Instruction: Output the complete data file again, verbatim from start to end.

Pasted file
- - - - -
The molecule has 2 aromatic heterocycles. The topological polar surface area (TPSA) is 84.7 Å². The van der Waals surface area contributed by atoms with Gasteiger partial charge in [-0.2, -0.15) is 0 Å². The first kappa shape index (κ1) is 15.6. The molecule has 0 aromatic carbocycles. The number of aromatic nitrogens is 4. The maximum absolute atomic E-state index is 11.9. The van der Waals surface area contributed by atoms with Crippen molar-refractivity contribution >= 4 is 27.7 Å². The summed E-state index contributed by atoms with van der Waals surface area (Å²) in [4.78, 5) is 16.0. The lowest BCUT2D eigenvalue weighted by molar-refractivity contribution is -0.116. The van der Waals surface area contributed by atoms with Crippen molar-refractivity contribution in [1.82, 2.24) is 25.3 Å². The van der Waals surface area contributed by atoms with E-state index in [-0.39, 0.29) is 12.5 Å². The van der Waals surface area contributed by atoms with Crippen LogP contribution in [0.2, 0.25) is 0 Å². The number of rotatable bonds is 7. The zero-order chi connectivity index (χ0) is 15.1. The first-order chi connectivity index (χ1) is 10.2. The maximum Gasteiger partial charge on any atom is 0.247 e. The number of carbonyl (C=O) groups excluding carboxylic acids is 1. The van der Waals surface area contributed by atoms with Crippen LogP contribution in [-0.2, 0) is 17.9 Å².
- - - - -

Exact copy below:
The molecule has 2 aromatic heterocycles. The topological polar surface area (TPSA) is 84.7 Å². The van der Waals surface area contributed by atoms with Gasteiger partial charge in [-0.2, -0.15) is 0 Å². The first kappa shape index (κ1) is 15.6. The molecule has 0 aromatic carbocycles. The number of aromatic nitrogens is 4. The maximum absolute atomic E-state index is 11.9. The van der Waals surface area contributed by atoms with Crippen molar-refractivity contribution >= 4 is 27.7 Å². The summed E-state index contributed by atoms with van der Waals surface area (Å²) in [4.78, 5) is 16.0. The lowest BCUT2D eigenvalue weighted by molar-refractivity contribution is -0.116. The van der Waals surface area contributed by atoms with Crippen molar-refractivity contribution in [1.82, 2.24) is 25.3 Å². The van der Waals surface area contributed by atoms with E-state index in [-0.39, 0.29) is 12.5 Å². The van der Waals surface area contributed by atoms with Crippen LogP contribution in [0.2, 0.25) is 0 Å². The number of rotatable bonds is 7. The zero-order chi connectivity index (χ0) is 15.1. The first-order chi connectivity index (χ1) is 10.2. The maximum Gasteiger partial charge on any atom is 0.247 e. The number of carbonyl (C=O) groups excluding carboxylic acids is 1. The van der Waals surface area contributed by atoms with Crippen LogP contribution in [-0.2, 0) is 17.9 Å².